Friday, July 27, 2007

Some numbers from the 2006 tour

There was some discussion in yesterday's roundup whether or not Landis' Stage 17 was out-of-line with his other stages, and thereby itself suggesting something untoward. A columnist said it was so, we said it wasn't and gave some numbers.
A comment here said we were calling "black" "white", and we have some more numbers now.

[MORE]


Yesterday, we challenged a Sydney Morning Herald columnist who wrote

It's funny how we viewers can now pick the drug cheats - just look at the ones that suddenly produce an unbelievable stage effort totally out of sync with their previous form: hello Floyd Landis.

We said then,

Funny, we seem to recall Landis in Yellow not two days before, having dragged the first group up the Alpe d'Huez. I don't remember Evans being at the head of any final climb in a mountain stage this year. And like Landis, Evans was second in the first time trial. Out of sync with previous form? More misinformation. Over at the CycleOps site, Allen Lim put up a table of Landis' climb data in 2006, which shows what he did on S17 consistent with earlier climbs, particularly Alpe d'Huez.


Make no mistake, S17 was a big day, but not the biggest KJ of the tour -- Stages 11 and 16 were more work. What is tactically notable is how the big climb was the first one. I also find S15 and S17 have normalized w/kgs of 5.47 and 5.69, which are solid, but not out-of-this-world.

Out of sync? The data says the columnist is making it up.

A comment said,

The stage 17 thing seems to be one of those TBV arguments that White is Black.

Amusingly the normalized W/kg was apparently computed but not given.
Maybe because it does make appear that stage 17 was out of the ordinary after all. Here is the actual data:
* S10: 5.15
* S11: 5.12
* S14: 4.90
* S15: 5.44
* S16: 4.75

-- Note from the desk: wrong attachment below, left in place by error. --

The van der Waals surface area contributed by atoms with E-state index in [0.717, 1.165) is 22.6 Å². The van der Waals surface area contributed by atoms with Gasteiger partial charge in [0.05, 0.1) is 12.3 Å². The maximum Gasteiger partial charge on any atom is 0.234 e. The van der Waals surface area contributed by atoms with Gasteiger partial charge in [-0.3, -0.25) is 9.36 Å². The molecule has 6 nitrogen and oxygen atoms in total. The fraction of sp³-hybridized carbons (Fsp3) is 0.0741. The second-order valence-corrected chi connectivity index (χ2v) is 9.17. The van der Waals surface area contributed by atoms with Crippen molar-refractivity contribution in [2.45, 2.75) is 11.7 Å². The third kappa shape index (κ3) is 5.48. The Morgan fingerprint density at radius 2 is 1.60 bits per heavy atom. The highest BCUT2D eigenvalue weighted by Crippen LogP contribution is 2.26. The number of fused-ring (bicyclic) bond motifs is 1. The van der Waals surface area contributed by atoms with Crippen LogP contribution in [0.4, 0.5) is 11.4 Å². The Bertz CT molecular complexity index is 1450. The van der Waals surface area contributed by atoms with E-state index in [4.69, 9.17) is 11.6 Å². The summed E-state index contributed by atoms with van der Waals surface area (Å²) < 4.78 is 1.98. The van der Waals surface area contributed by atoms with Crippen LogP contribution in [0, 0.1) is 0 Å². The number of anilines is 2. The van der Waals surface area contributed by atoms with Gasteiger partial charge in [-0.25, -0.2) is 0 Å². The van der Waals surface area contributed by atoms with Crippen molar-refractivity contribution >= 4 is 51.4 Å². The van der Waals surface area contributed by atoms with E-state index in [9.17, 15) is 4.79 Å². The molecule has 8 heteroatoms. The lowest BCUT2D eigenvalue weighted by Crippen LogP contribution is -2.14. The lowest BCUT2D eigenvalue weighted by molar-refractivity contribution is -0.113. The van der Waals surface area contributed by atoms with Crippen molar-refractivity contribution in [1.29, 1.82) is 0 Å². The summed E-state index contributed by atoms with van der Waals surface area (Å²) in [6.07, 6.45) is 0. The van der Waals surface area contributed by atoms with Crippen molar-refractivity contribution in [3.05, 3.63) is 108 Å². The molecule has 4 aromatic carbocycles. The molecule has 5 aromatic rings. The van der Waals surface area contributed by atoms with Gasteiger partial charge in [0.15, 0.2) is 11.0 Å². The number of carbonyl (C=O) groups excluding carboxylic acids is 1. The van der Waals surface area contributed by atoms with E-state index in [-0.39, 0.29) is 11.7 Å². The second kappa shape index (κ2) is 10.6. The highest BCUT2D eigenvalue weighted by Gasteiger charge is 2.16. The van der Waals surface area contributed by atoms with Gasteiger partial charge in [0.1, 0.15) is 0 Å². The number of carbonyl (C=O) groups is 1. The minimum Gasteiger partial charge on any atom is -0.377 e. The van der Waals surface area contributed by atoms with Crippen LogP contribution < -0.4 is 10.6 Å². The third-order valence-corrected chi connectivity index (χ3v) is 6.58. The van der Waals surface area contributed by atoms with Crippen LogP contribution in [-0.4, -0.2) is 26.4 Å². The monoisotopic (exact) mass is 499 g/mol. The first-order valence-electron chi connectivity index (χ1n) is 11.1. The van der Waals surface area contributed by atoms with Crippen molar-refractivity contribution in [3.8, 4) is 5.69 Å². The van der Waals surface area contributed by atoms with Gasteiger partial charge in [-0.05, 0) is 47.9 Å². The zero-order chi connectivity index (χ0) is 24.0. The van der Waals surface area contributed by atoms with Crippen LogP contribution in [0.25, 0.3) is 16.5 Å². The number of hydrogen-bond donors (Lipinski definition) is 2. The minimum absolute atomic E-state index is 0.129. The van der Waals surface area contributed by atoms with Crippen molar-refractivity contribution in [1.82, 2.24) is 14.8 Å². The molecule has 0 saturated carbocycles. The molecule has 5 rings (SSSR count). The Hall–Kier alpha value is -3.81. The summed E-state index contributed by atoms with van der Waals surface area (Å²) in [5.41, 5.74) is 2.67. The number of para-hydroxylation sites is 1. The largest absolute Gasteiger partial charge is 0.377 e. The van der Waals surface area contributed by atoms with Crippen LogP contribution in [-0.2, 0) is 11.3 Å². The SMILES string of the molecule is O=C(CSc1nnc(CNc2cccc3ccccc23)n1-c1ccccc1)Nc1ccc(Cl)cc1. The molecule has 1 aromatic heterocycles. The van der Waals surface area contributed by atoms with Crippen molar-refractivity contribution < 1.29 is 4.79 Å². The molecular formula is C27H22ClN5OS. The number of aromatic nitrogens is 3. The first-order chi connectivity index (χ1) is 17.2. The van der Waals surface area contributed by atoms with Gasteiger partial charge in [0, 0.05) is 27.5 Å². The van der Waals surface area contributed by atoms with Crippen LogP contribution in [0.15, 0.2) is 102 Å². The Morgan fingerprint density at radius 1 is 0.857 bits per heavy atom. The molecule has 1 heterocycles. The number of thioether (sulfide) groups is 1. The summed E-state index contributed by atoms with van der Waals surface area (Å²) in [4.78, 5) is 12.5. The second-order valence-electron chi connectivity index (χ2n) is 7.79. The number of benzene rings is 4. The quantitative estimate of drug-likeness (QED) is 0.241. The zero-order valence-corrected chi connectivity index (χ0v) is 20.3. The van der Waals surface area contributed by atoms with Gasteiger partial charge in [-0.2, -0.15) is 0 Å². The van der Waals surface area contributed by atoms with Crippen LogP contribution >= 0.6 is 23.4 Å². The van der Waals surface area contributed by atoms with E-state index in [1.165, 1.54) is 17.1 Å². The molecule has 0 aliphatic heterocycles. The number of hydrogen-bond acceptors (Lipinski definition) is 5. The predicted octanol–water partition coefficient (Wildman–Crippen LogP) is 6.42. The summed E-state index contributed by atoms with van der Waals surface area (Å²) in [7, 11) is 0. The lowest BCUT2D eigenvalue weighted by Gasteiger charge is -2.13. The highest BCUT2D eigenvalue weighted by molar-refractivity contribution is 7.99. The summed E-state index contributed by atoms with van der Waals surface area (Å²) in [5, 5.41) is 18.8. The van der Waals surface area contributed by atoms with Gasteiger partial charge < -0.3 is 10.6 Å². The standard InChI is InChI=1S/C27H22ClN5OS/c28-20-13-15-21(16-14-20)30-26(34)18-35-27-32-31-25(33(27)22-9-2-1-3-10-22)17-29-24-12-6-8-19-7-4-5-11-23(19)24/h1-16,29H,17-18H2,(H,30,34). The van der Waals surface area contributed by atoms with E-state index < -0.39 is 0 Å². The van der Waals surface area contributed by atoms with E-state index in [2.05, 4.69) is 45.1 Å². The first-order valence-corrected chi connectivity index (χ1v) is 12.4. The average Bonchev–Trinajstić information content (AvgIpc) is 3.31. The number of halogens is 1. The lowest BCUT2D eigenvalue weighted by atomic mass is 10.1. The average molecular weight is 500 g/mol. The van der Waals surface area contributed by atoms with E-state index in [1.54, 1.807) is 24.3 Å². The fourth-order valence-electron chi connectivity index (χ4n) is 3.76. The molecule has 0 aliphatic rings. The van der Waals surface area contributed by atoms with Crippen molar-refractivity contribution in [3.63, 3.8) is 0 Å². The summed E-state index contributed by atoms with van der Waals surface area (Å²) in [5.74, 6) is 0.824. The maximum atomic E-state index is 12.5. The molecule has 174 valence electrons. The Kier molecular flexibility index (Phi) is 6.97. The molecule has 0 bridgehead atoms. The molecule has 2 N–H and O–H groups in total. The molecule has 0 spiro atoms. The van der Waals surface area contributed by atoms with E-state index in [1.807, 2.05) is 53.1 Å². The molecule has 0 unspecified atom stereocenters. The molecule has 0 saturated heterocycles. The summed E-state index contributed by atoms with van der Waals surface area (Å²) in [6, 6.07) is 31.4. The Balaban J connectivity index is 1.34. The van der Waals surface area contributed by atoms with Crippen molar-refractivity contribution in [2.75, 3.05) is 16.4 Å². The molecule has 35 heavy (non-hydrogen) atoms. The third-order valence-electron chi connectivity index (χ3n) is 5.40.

* S17: 5.69
The two best stages are S15 and S17, by are margin. So it is a little more than the peloton was slow in S17, and Landis performed as usual. The averages obvious the dramatic let down in S16, maybe because S15 took a toll, or other reason.
But then, the next day, Landis was born again, since he had its best performance of the data set. Not only that but if you look at the full table, S17 is the only stage where he consistently performed above 5.5 (S15 comes close though).
And he did it with a 125km solo breakaway (not in the comfort of the peloton or small group), catching back the racers of the previous initial break, who then dropped like flies as time went.

So yes, his performance in stage 17 was extraordinary. The media emphazied it rightly so, if you are not convinced, you are deep in denial, please google the press articles of the time.

Well, I didn't want to bore people with spreadsheet data in the roundup, but the point the commenter missed was the total energy output of the stage vs. the effort placed into climbs. I've collected and collated the relevant data three ways, to show what points one can reasonably argue, as follows.

Here's the raw data:

sorted by



stage kj w/kg kj/w/kj
10 1848 5.15 358.79
11 3531 5.04 701.06
14 1840 5.32 345.94
15 2351 5.47 429.46
16 4638 4.75 976.54
17 2989 5.69 525.22

The expended kilo-joules on a route is about the same for all riders of the same weight. When sorted by total energy output, we see S17 was the third hardest day of the tour. Stages 11 and 16 were harder, and S16 was by far the most work. It's clear from all this data that S16 was the "killer" stage of the 2006 tour, which probably wasted the riders who rode it all out to the end. This had its effects the next day on S17.


Sorted by


stage kj w/kg kj/w/kg
15 2351 5.47 429.46
14 1840 5.32 345.94
10 1848 5.15 358.79
17 2989 5.69 525.22
11 3531 5.04 701.06
16 4638 4.75 976.54

Now, sorted by weighted average w/kg total, we have the numbers mentioned yesterday. These are the worst-case looking numbers for Landis, which is why I used them. They are the rate of energy output per stage by weight; this is where S17 appears to be the "out of line" value.



Sorted by

stage kj w/kg kj/w/kg
16 4638 4.75 976.54
11 3531 5.04 701.06
10 1848 5.15 358.79
14 1840 5.32 345.94
15 2351 5.47 429.46
17 2989 5.69 525.22

Note that 5.49 to 5.69 is a 3.96% difference. Whether that difference is an indication of doping is pretty debatable.

What is more interesting is when you factor out the intensity of the total stage, and look at the last column, total work / rate of work, which is kj / (w/kg):




Sorted by

stage kj wkj kj/w/kg % diff
14 1840 5.32 345.94
10 1848 5.15 358.79 3.72%
15 2351 5.47 429.46 19.70%
17 2989 5.69 525.22 22.30%
11 3531 5.04 701.06 33.48%
16 4638 4.75 976.54 39.29%


Considering the stage difficulty, Stage 17's rate of output was mid-pack. Stage 16 was by far the hardest, followed by Stage 11 -- consistent with the amount of work required for each stage. This also show how brutal S16 was.

The other argument not addressed is that 5.69 is not an earth-shattering number -- the border line of "extraterrestrial-land" seems to be over 6.0 and higher.

6 comments: